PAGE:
Yes, I am back with my ‘That type of hotel’ series and this time, I share my experience with budget hotels in almighty USA. Having a place to lay your head is an important part of travelling, something I make sure I take care of when I go on a trip that is not sponsored. When I go on such unsponsored trips, I book an affordable hotel in a location that would allow me to experience the most out of the city. The hotel must be close to the places I want to visit, and yes it must not be worth more than $200 a night, depending on how long I am staying! When I went to the USA in June for the BET Awards, my first stop was Los Angeles so as usual, I went online to look for an affordable accommodation for the 5-day period I was going to be in L.A. Since most of my activities were around the BET Awards, I used the ‘Staples Centre’ as the location for finding my hotel. Using Expedia, the results I got for hotels near the Staples Centre and within my budget included ‘Los Angeles Vacation Rooms’. A funny name I know, but couldn’t resist that fact that it carried the name of the city I was visiting. I scanned through the offerings of the hotel and quickly booked it. Usually when I book on Expedia, I only look at the vital information listed above and do not go through the fine details. This time, more than ever, I would pay dearly for it. One such mistake I did was not to look at the time for check-in (I always don’t), however after my booking was confirmed, I got an email with all the details. Check in was from 4PM and I was arriving in L.A around 12noon. When I arrived at the airport, I got into a taxi and headed towards the hotel. It was a bit of a long drive but the driver, who had visited Ghana on two occasions, shared his experience with Ghana and other parts of Africa with me, making it a smooth ride. But when we finally arrived, I found out the Los Angeles Vacation Rooms was not anything like I imagined it to be. It was not a hotel, although listed as such on Expedia. It was more of an apartment. There was no front desk, nobody to speak to, and no means of getting inside the apartments. Fortunately I had bought myself a SIM card with call time and data when I arrived at the airport. So I called the hotel number listed on my bookings, with hopes of explaining that I had arrived early and would like an early check-in. After a few attempts I finally got hold of a rep but sadly there was nothing to be done about my situation. He said check in could only be at 4pm, and that by 3.30pm, I would receive an email or text message with the password to the main door, as well as my room. So if I had not gotten myself a SIM card there was no way I could check my mail for these passwords, this is surely not a place for anyone travelling from far away to stay. Just after getting off the phone, I saw a woman open the door and come out; she was busily taking out trash. I tried to find out if I could bring in my bags at least while I waited for check in, but she could speak very little English, and she gave the impression that she was too busy cleaning up ahead of the checking in time. The driver offered to continue staying with me till it was time for checking in. I stayed in the car with him, listened to some music and had more conversations about his love for Africa. At around 3.30pm I checked my mail to see if I had been sent my password details. Yes, it was in and so all I had to do now was wait till it was 4pm so I could key in the password. When it was time, I paid the driver with some extra tip for keeping me company, and then headed inside. I made my way to my room and the surprises continued. When my booking said “Room type: Double Room, Shared Bathroom”, I thought I had a space that came with two rooms and one bathroom… laugh out loud!!! Well instead, I had a small room with a double bed. The bathroom was outside of my room, which I had to share with every other guest on my floor. As I stayed in my room taking in all the disappointments, I had a knock on my door. When I opened up, it was ‘the manager’ of the apartment who had come to tell me not to smoke marijuana in my room. He said, “ If you wanna smoke weed, do it outside because some of the other guests complain. Personally I love it too but if you have to smoke, do it outside.” At this point,  I knew I was at the wrong place. However, I soon found out marijuana was legal in Los Angeles, and that the manager’s caution was nothing untoward. Soon I had shower, my first after many hours of travelling from Accra to Amsterdam to Los Angeles. Since the cleaner had just cleaned up, I was of the impression that sharing a bathroom with everyone else wasn’t that bad after all. That opinion however changed when at night I was going to take a leak only to find out someone had vomited into the sink. I turned on the tap to wash most of it away but woke up in the morning to find more mess when I went to brush my teeth. After day one, I knew I didn’t want to stay at the ‘hotel’ anymore. So after two days, my friend who was coming to Los Angeles to attend the BET Experience Concert asked that I check out so we could get a better hotel. It was a good idea, just what I needed. But since I had been billed already for 5 days, now I had to find a way to get some of my money back before leaving. I contacted Expedia to tell them I was moving out earlier than planned and so they should assist me to get some refund although the hotel’s policy stated that my money was not refundable after booking. In the afternoon of the next day, I moved out of the apartment not knowing whether my request for a refund had been accepted, as Expedia explained that attempts to call the facility had not been successful. I later got an email to explain that my request wasn’t approved. If I knew that would be the response, I would have given out my room to some of the students who were sharing a room on my floor for free, instead of throwing the money away to the stupid hotel, who probably checked in new people after I left. Anyway I moved to the Crown Plaza hotel close to the airport, which became my home until the BET Award Weekend was over and I had to leave for New York. On Sunday, the day of the BET Awards I went again on Expedia around 10.30pm (GMT) to book a hotel since I would leave for New York very early in the morning. Again, I wanted to stay in a place in New York where I could see most of the city and its iconic landmarks. Since I like citizenM hotels, I searched for the New York hotel but sadly they were fully booked. However, Expedia recommended The Howard Johnson North Bergen as a similar hotel to consider, based my search for citizenM. I checked out the offerings and the map to see if it wasn’t far from the places I wanted to visit. It was not too far and the price was within my budget so I went ahead to book. When I got an email that my booking had been confirmed, I then realized that the hotel was in New Jersey and not New York, although these states are a bit close together. So I immediately went on the website to cancel the reservation because I wanted to be in New York and not New Jersey. When I clicked the cancel option, I got the messages saying “The Howard Johnson North Bergen cancellation fee is: $102.52”. Not sure what that meant, I immediately replied Expedia’s email to draw their attention to it. And to request for cancellation (I have done something similar in the past where they were quick to respond and take action.) I couldn’t wait for Expedia’s response, since I had to rush to the BET Awards moments after sending the email. So when I got back I checked my mail to see if there was any update but there was nothing. So I went back to the Expedia website to cancel the reservation, but now there was no such option showing up. I immediately called Expedia on phone and after going through annoying automatic responses, for well over a minute, I was connected to an agent. I explained the situation to him and asked him to cancel my reservation. After letting me hold for a bit, he came back to say that hotel policy was that if I make cancellation after 12 or 24 hours, then I would have to pay for the first night. I explained that even minutes after reservation, I wanted to cancel it but I was told that I would have to pay $102.32. To cut it short I just asked him to go ahead and cancel the reservation, so I pay for just the first night. I then went ahead to book a new hotel, Holiday Inn Express in Brooklyn, New York, before I went to bed. In the morning, I woke up tired and went straight to the airport. When I arrived in New York I got into an Uber and went straight to my hotel. Although I had erroneously booked a two-bed room, everything else was cool with the hotel. Well apart from always spending too much time waiting for lift to arrive. When check-in time was due for The Howard Johnson North Bergen hotel, I got an email from Expedia to ask ‘How was your check-in’. This got me so angry, and I replied them to show my dissatisfaction. Yes, they had not cancelled my booking as I requested on phone the previous. I then went on Twitter to blast them and soon they took the conversation into my DM, giving me assurance that they would rectify they issue. Well, at the end of it all, I paid $205 for a hotel I never stayed in. I felt and I still feel that Expedia should be responsible for the cost of the second night, since it was due to their ineptitude that I had to pay for two nights. At least I could have used $100 to buy a gift for family. Anyway, my experiences with hotels in the US were not all bad. In Virginia, I stayed in an Aloft Hotel and I loved it. (Yes that too was booked via Expedia, as well as the last hotel in New Jersey, Hilton Newark, before coming back home to Ghana). The Aloft Hotels remind me of citizenM hotels, they have a similar concept. You can read why I love it here. So there you have it, another experience with ‘that type of hotel’…where will the adventure take me next?                      ]]>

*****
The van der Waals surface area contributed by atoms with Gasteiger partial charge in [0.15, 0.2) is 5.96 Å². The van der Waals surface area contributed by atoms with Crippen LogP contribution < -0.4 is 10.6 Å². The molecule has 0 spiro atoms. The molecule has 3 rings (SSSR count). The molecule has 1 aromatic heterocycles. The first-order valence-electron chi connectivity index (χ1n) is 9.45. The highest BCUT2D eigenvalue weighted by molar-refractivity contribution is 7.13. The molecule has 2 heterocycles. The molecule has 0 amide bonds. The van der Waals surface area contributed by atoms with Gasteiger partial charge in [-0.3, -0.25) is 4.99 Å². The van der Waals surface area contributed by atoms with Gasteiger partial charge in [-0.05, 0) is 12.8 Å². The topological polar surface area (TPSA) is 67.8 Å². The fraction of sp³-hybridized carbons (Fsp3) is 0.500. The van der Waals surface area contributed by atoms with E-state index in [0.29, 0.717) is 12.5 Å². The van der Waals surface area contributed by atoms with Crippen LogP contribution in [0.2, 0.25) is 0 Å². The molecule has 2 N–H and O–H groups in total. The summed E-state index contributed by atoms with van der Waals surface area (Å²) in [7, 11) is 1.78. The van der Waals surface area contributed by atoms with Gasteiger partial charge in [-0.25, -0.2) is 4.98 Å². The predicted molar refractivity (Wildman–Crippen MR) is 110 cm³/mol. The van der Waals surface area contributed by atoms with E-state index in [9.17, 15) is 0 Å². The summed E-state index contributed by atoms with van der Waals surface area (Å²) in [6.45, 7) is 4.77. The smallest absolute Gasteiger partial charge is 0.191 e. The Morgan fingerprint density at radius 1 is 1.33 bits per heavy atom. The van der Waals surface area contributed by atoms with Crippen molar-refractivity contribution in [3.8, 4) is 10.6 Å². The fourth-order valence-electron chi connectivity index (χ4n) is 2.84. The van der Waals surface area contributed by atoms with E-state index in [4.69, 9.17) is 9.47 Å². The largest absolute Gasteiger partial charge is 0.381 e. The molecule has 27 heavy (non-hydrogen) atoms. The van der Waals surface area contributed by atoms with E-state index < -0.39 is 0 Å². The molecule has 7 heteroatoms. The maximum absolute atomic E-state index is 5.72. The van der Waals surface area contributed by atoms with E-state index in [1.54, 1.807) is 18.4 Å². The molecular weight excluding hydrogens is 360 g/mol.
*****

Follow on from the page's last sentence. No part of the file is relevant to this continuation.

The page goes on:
Ameyaw Kissi Debrah, known professionally as Ameyaw Debrah, is a Ghanaian celebrity blogger, freelance journalist, and reporter.